10 Tips For Successful Competition
by Stuart Anslow III

10 Tips For Successful Competition
1. Preparation
Preparation is an essential part of competition build up. Ideally you should start
doing extra training at least one, preferably two months in advance. In the club
you should push your fitness, this will not only make you fitter but develop that 'never say die' attitude, better known as indomitable spirit.. All sparring should be serious against all opponents no matter what grade. After all failing to prepare is preparing to fail.

2. Extra Training

All students that are entering a competition put that extra bit into their training, so you need to go one step further. Extra sessions outside the club (at home) will help immensely. Practice your patterns as often as possible, road work & shadow sparring are a big help also. A training partner is a good idea as well.

3. Prepare your mind
Visualise the competition. If you know who your opponents usually are then Visualise beating them ....easily. If you don't know who your opponents will be then just visualise yourself winning, over & over again. Often its not down to who's got the skill to win, but who's got the will to win.

4. Stamina Work
As I said above, roadwork (running) is an essential part of your extra training. Nerves & the adrenaline they produce really take a lot out of you. Running & sprinting will aid in the loss & recovery of essential energy.
Bag work, as in a heavy hanging bag is also a good stamina builder. Not only do you work on your stamina, but also your speed & accuracy. Always train in rounds & perform for longer than you will have to at a competition. You need to build up anaerobic & aerobic energy.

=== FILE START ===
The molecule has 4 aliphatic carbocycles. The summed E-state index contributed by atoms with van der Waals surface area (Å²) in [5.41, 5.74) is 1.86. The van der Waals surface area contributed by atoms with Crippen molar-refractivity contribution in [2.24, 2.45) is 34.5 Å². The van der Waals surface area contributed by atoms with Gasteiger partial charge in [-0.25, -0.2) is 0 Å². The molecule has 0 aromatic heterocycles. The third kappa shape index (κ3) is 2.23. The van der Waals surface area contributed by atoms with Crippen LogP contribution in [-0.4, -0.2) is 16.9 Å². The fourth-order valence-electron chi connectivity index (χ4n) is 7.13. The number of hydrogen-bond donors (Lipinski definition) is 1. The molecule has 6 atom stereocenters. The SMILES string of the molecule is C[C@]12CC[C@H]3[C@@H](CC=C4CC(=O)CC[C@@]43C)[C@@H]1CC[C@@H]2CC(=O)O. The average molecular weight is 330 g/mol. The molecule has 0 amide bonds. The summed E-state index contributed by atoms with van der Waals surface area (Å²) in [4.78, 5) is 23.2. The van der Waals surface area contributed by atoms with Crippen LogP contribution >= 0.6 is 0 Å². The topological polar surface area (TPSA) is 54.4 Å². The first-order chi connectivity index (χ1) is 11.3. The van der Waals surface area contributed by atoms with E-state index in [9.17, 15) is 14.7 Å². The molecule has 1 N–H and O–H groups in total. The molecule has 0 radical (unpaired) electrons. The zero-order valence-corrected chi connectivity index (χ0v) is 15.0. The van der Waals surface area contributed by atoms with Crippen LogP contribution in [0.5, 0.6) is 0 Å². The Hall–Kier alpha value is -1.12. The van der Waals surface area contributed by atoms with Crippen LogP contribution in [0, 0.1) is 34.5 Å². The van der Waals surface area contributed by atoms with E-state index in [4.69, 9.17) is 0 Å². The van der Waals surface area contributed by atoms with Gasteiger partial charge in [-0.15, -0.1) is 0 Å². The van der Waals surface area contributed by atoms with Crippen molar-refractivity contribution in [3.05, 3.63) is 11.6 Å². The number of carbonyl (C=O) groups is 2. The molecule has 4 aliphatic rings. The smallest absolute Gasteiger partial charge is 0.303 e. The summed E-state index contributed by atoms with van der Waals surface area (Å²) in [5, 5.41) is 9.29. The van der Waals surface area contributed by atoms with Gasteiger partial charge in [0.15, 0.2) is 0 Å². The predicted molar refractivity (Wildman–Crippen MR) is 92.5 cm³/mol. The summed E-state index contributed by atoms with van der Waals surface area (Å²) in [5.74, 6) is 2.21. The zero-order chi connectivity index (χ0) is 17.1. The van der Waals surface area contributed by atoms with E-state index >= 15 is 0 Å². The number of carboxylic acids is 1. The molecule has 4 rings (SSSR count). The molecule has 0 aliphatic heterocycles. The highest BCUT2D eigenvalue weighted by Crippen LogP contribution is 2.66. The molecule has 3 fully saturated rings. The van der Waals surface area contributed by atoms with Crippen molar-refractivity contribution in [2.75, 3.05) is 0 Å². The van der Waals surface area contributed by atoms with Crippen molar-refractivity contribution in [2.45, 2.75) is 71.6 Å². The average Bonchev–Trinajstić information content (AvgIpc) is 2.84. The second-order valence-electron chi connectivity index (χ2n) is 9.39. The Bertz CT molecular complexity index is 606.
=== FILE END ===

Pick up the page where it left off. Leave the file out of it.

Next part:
5. Speed work
This is all about kicking & punching as fast as you can, but on target. Work on your speed & retraction. Use the heavy bag, focus mitts or a partner and also when sparring. For competition its better to kick faster than harder.

6. Distance & timing
Another essential part of your competition training. In the club work on your distance & timing by keeping just out of reach of your opponent, then attacking & counter-attacking at opportune moments. Learn to read your opponents quickly, if your opponent seems to be a leggy kicker fight inside, if he/she seems slow fight outside etc.

7. Confidence
On the day of competition you should have confidence in yourself & your techniques. Tell yourself how hard you've trained & how good you are & that this will be no problem. And remember if you don't know your opponents then the old saying 'when ignorance is mutual, confidence is king' comes into play. When you step into the ring keep telling yourself that its going to be easy, that your fit & prepared & beating this guy/girl will be no problem. Never let yourself look under confident as this will boost your opponents confidence.

8. Psyche
The psyche-out of your opponents could play a major roll in winning or losing. People psyche people out in different ways. Ask different club mates how they do it. Different types of people can be psyched out in dirrerent ways, some can't at all. Don't bother trying to stare them out unless your positive it won't psyche you out & have the reverse effect. Never let them ruffle you or wind you up as this could be part of their psyche on you. Theres so many different ways it would take this whole mag to list them all.

9. Do What You Know
Forget that tripple jumping spinning kick that you've been working on. Leave the flash techniques until you are positive you are miles ahead. Stick to basic kicks & they will come out fast & natural. Always try to score, as too many fakes & dummy kicks waste precious energy.

10. Attack or Defence

Counter attacking is a lot harder than people realise. Its better in most cases to attack as continiously as possible. If your the one attacking your opponent will find it very hard to get their attacks in. If your feeling tired don't just run around the ring trying to avoid contact, but rather attack in short, fast spurts, blitzing your opponent with four or five techniques then moving out of range.